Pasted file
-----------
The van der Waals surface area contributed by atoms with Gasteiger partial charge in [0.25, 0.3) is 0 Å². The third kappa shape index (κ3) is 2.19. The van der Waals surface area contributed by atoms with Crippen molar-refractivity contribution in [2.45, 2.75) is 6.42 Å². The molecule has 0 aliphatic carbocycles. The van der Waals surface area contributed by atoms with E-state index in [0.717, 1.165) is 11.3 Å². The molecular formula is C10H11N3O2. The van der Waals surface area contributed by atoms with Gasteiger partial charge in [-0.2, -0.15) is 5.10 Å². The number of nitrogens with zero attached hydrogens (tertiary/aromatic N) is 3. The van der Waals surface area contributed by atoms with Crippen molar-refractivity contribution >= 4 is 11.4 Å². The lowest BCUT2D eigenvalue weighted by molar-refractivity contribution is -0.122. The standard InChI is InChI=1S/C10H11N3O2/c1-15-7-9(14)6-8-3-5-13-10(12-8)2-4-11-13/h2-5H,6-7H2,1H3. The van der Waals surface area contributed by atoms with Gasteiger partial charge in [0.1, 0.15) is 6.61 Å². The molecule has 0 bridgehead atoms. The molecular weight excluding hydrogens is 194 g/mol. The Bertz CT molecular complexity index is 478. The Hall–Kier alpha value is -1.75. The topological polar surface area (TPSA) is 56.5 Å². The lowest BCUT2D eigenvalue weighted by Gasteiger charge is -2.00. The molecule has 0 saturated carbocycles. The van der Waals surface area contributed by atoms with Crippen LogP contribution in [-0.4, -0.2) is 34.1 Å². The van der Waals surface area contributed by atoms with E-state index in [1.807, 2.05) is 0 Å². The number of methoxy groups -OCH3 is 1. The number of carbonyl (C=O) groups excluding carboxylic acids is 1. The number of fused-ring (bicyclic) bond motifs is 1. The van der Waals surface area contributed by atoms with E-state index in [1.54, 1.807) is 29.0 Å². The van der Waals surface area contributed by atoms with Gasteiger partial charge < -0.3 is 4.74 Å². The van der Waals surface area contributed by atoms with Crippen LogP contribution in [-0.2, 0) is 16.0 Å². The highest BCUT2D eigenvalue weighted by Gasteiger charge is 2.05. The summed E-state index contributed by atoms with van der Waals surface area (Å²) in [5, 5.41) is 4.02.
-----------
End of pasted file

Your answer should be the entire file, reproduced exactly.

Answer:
The van der Waals surface area contributed by atoms with Gasteiger partial charge in [0.25, 0.3) is 0 Å². The third kappa shape index (κ3) is 2.19. The van der Waals surface area contributed by atoms with Crippen molar-refractivity contribution in [2.45, 2.75) is 6.42 Å². The molecule has 0 aliphatic carbocycles. The van der Waals surface area contributed by atoms with E-state index in [0.717, 1.165) is 11.3 Å². The molecular formula is C10H11N3O2. The van der Waals surface area contributed by atoms with Gasteiger partial charge in [-0.2, -0.15) is 5.10 Å². The number of nitrogens with zero attached hydrogens (tertiary/aromatic N) is 3. The van der Waals surface area contributed by atoms with Crippen molar-refractivity contribution >= 4 is 11.4 Å². The lowest BCUT2D eigenvalue weighted by molar-refractivity contribution is -0.122. The standard InChI is InChI=1S/C10H11N3O2/c1-15-7-9(14)6-8-3-5-13-10(12-8)2-4-11-13/h2-5H,6-7H2,1H3. The van der Waals surface area contributed by atoms with Gasteiger partial charge in [0.1, 0.15) is 6.61 Å². The molecule has 0 bridgehead atoms. The molecular weight excluding hydrogens is 194 g/mol. The Bertz CT molecular complexity index is 478. The Hall–Kier alpha value is -1.75. The topological polar surface area (TPSA) is 56.5 Å². The lowest BCUT2D eigenvalue weighted by Gasteiger charge is -2.00. The molecule has 0 saturated carbocycles. The van der Waals surface area contributed by atoms with Crippen LogP contribution in [-0.4, -0.2) is 34.1 Å². The van der Waals surface area contributed by atoms with E-state index in [1.807, 2.05) is 0 Å². The number of methoxy groups -OCH3 is 1. The number of carbonyl (C=O) groups excluding carboxylic acids is 1. The number of fused-ring (bicyclic) bond motifs is 1. The van der Waals surface area contributed by atoms with E-state index in [1.54, 1.807) is 29.0 Å². The van der Waals surface area contributed by atoms with Gasteiger partial charge < -0.3 is 4.74 Å². The van der Waals surface area contributed by atoms with Crippen LogP contribution in [-0.2, 0) is 16.0 Å². The highest BCUT2D eigenvalue weighted by Gasteiger charge is 2.05. The summed E-state index contributed by atoms with van der Waals surface area (Å²) in [5, 5.41) is 4.02.